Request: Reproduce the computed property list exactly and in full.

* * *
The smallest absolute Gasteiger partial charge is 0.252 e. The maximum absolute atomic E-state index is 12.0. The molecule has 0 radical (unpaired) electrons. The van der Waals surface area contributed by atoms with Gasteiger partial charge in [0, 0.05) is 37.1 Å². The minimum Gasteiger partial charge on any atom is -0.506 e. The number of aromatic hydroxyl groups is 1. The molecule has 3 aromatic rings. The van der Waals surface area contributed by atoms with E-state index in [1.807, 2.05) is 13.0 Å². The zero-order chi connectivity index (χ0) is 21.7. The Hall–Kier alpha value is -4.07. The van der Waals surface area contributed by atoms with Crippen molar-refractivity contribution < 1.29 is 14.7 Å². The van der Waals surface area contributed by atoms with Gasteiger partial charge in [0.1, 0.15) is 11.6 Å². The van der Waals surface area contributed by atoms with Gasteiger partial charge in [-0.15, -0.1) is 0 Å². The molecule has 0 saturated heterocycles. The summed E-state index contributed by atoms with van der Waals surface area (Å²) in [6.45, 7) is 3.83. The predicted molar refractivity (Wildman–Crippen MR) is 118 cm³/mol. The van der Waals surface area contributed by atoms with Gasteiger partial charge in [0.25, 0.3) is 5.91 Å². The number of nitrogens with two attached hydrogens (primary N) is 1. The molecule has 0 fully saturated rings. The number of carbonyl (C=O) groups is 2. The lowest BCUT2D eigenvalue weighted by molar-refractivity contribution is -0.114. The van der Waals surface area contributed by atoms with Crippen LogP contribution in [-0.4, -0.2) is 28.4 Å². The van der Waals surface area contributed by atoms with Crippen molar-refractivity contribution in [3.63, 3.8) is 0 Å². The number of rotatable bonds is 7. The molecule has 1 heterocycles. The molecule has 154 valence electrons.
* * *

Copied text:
The smallest absolute Gasteiger partial charge is 0.252 e. The maximum absolute atomic E-state index is 12.0. The molecule has 0 radical (unpaired) electrons. The van der Waals surface area contributed by atoms with Gasteiger partial charge in [0, 0.05) is 37.1 Å². The minimum Gasteiger partial charge on any atom is -0.506 e. The number of aromatic hydroxyl groups is 1. The molecule has 3 aromatic rings. The van der Waals surface area contributed by atoms with E-state index in [1.807, 2.05) is 13.0 Å². The zero-order chi connectivity index (χ0) is 21.7. The Hall–Kier alpha value is -4.07. The van der Waals surface area contributed by atoms with Crippen molar-refractivity contribution < 1.29 is 14.7 Å². The van der Waals surface area contributed by atoms with Gasteiger partial charge in [0.1, 0.15) is 11.6 Å². The van der Waals surface area contributed by atoms with Gasteiger partial charge in [-0.15, -0.1) is 0 Å². The molecule has 0 saturated heterocycles. The summed E-state index contributed by atoms with van der Waals surface area (Å²) in [6.45, 7) is 3.83. The predicted molar refractivity (Wildman–Crippen MR) is 118 cm³/mol. The van der Waals surface area contributed by atoms with Gasteiger partial charge in [0.25, 0.3) is 5.91 Å². The number of nitrogens with two attached hydrogens (primary N) is 1. The molecule has 0 fully saturated rings. The number of carbonyl (C=O) groups is 2. The lowest BCUT2D eigenvalue weighted by molar-refractivity contribution is -0.114. The van der Waals surface area contributed by atoms with Crippen LogP contribution in [-0.4, -0.2) is 28.4 Å². The van der Waals surface area contributed by atoms with Crippen molar-refractivity contribution in [3.63, 3.8) is 0 Å². The number of rotatable bonds is 7. The molecule has 1 heterocycles. The molecule has 154 valence electrons.